Submitted manuscripts should not have been published previously, nor be under consideration for publication elsewhere (except conference proceedings papers). All manuscripts are thoroughly refereed through a single-blind peer-review process. A guide for authors and other relevant information for submission of manuscripts is available on the Instructions for Authors page. Minerals is an international peer-reviewed open access monthly journal published by MDPI.

Please visit the Instructions for Authors page before submitting a manuscript. The Article Processing Charge (APC) for publication in this open access journal is 1800 CHF (Swiss Francs). Submitted papers should be well formatted and use good English. Authors may use MDPI's English editing service prior to publication or during author revisions.

Keywords

  • Clay minerals
  • Mixed layers
  • Geological environments
  • Reaction mechanisms
  • Proxy
  • Applications

Published Papers (1 paper)

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Research

Article
Mixed-Layer Illite-Smectite in Pennsylvanian-Aged Paleosols: Assessing Sources of Illitization in the Illinois Basin
Minerals 2021, 11(2), 108; https://doi.org/10.3390/min11020108 - 22 Jan 2021
Cited by 1 | Viewed by 547
Abstract
Mixed-layer illite-smectite (I-S) from a new set of Pennsylvanian-aged Illinois Basin underclays, identified as paleosols, are investigated to assess the impact of (1) regional diagenesis across the basin and (2) the extent to which ancient environments promoted illitization during episodes of soil formation. [...] Read more.
Mixed-layer illite-smectite (I-S) from a new set of Pennsylvanian-aged Illinois Basin underclays, identified as paleosols, are investigated to assess the impact of (1) regional diagenesis across the basin and (2) the extent to which ancient environments promoted illitization during episodes of soil formation. Interpretations from Reichweite Ordering and Δ° 2θ metrics applied to X-ray diffraction patterns suggest that most I-S in Illinois Basin paleosols are likely the product of burial diagenetic processes and not ancient soil formation processes. Acid leaching from abundant coal units and hydrothermal brines are likely diagenetic mechanisms that may have impacted I-S in Pennsylvanian paleosols. These findings also suggest that shallowly buried basins (<3 km) such as the Illinois Basin may still promote clay mineral alteration through illitization pathways if maximum burial occurred in the deep past and remained within the diagenetic window for extended periods of time. More importantly, since many pedogenic clay minerals may have been geochemically reset during illitization, sources of diagenetic alteration in the Illinois Basin should be better understood if Pennsylvanian paleosol minerals are to be utilized for paleoclimate reconstructions. Full article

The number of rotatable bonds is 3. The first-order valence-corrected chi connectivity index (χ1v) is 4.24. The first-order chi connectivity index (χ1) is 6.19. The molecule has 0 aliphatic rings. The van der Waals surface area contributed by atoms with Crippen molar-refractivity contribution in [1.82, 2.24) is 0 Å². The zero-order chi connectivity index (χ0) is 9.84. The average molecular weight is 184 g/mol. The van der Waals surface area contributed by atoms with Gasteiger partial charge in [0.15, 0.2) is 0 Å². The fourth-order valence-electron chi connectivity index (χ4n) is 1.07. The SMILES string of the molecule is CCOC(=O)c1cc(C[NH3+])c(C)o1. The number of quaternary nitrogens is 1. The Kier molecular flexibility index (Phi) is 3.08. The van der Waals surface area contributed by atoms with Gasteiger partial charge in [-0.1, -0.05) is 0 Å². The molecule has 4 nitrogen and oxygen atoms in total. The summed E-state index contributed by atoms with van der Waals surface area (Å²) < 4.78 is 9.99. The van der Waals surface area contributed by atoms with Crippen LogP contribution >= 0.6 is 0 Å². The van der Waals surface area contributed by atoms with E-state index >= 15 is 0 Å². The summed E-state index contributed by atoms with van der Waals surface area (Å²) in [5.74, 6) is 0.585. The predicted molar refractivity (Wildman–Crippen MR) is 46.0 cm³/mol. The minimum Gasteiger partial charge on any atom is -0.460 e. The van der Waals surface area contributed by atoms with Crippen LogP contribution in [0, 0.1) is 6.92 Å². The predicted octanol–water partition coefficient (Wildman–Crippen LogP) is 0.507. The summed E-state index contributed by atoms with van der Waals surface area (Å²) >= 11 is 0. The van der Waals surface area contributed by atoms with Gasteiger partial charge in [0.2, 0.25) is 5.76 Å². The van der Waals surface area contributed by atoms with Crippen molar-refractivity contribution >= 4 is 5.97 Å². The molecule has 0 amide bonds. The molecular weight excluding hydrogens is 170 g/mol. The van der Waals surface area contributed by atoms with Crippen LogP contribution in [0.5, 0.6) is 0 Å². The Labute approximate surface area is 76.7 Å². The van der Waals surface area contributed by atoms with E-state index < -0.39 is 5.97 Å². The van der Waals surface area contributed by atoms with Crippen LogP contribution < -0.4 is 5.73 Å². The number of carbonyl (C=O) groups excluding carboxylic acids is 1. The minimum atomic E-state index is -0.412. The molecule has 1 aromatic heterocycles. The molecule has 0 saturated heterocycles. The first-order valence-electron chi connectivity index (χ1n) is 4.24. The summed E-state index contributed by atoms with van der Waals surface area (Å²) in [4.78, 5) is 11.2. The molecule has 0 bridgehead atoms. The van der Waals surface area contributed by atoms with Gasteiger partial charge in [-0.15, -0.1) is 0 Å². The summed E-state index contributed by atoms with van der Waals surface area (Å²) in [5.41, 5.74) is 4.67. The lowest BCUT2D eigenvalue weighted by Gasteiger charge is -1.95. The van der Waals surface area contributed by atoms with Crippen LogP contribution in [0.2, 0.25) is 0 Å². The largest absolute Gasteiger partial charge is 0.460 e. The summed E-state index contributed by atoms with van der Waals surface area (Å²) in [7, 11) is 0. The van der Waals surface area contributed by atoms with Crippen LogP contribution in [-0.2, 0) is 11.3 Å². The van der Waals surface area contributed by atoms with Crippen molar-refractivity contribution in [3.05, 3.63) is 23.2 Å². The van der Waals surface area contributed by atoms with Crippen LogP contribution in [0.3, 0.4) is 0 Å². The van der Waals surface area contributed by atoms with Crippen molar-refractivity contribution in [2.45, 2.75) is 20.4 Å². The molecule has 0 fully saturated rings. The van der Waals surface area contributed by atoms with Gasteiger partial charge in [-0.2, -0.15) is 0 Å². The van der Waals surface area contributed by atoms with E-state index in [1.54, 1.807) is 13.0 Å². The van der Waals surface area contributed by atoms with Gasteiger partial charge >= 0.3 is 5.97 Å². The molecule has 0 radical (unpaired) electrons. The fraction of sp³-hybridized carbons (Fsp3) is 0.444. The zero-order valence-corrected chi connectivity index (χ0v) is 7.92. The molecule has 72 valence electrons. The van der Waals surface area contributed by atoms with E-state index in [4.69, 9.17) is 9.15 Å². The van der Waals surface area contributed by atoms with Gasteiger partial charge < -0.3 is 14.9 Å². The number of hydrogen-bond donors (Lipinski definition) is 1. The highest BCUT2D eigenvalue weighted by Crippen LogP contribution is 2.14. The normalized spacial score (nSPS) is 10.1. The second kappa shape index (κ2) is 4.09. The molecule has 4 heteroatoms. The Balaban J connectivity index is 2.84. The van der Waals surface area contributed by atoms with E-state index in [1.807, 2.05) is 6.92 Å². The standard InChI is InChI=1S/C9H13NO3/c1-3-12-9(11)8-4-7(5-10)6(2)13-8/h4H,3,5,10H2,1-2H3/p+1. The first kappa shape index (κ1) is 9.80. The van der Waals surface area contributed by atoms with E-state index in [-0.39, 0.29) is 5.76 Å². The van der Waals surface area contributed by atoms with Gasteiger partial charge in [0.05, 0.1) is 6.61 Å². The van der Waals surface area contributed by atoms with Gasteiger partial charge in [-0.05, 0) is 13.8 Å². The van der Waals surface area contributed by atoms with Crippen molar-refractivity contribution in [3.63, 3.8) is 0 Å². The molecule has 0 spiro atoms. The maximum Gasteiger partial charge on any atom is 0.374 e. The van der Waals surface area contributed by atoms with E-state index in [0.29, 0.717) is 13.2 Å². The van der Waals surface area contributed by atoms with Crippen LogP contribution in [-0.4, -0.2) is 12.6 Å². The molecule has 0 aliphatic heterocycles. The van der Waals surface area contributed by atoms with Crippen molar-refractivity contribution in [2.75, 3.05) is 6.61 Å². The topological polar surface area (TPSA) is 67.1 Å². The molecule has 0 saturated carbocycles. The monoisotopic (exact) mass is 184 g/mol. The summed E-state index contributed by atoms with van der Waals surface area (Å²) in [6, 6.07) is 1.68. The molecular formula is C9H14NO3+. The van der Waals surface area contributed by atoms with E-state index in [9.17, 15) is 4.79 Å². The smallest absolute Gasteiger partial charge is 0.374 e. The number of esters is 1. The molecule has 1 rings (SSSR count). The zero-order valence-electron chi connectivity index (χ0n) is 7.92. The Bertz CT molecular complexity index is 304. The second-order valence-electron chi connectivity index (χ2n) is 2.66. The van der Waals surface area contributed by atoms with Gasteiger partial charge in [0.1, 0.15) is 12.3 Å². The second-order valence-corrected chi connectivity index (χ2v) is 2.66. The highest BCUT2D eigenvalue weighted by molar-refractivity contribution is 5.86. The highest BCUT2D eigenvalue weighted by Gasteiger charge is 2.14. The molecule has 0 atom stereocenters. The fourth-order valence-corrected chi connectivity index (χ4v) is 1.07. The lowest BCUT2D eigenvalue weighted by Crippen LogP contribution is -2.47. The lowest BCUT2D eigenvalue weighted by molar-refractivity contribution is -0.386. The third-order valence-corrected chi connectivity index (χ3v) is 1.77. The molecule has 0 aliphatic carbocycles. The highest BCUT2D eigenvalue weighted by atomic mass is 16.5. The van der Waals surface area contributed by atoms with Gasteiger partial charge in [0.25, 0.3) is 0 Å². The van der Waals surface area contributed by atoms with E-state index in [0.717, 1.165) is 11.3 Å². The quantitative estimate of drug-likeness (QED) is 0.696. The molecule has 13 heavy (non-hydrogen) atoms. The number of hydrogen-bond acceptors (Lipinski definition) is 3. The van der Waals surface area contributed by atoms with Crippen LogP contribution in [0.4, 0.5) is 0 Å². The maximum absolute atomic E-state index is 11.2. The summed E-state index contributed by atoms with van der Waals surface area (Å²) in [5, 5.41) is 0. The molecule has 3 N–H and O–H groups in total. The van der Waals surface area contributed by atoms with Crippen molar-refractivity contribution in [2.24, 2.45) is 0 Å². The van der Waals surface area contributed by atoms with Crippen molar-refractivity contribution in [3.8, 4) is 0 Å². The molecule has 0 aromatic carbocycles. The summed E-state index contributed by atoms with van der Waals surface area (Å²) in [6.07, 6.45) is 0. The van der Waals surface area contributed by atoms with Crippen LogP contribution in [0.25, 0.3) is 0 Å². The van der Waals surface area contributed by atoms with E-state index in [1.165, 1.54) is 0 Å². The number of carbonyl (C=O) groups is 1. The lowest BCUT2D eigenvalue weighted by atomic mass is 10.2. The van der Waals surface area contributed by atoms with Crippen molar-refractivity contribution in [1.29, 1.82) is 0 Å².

(This article belongs to the Special Issue Smectite Illitization)